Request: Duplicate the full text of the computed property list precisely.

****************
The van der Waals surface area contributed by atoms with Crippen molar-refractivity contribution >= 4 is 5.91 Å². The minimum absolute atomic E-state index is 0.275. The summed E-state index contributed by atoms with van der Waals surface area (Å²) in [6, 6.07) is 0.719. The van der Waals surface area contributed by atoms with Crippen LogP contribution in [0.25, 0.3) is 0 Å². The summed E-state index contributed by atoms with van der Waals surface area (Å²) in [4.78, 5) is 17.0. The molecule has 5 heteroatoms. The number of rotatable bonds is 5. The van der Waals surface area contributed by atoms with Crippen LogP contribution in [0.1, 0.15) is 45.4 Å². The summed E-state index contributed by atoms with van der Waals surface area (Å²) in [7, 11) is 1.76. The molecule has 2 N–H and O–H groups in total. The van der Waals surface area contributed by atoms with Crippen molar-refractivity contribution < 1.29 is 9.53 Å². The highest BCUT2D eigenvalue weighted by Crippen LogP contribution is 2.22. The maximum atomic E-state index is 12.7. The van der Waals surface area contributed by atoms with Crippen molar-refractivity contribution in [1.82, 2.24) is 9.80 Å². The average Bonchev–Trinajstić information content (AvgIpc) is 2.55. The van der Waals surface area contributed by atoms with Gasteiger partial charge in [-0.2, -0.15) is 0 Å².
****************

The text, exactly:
The van der Waals surface area contributed by atoms with Crippen molar-refractivity contribution >= 4 is 5.91 Å². The minimum absolute atomic E-state index is 0.275. The summed E-state index contributed by atoms with van der Waals surface area (Å²) in [6, 6.07) is 0.719. The van der Waals surface area contributed by atoms with Crippen LogP contribution in [0.25, 0.3) is 0 Å². The summed E-state index contributed by atoms with van der Waals surface area (Å²) in [4.78, 5) is 17.0. The molecule has 5 heteroatoms. The number of rotatable bonds is 5. The van der Waals surface area contributed by atoms with Crippen LogP contribution in [0.1, 0.15) is 45.4 Å². The summed E-state index contributed by atoms with van der Waals surface area (Å²) in [7, 11) is 1.76. The molecule has 2 N–H and O–H groups in total. The van der Waals surface area contributed by atoms with Crippen molar-refractivity contribution < 1.29 is 9.53 Å². The highest BCUT2D eigenvalue weighted by Crippen LogP contribution is 2.22. The maximum atomic E-state index is 12.7. The van der Waals surface area contributed by atoms with Crippen molar-refractivity contribution in [1.82, 2.24) is 9.80 Å². The average Bonchev–Trinajstić information content (AvgIpc) is 2.55. The van der Waals surface area contributed by atoms with Gasteiger partial charge in [-0.2, -0.15) is 0 Å².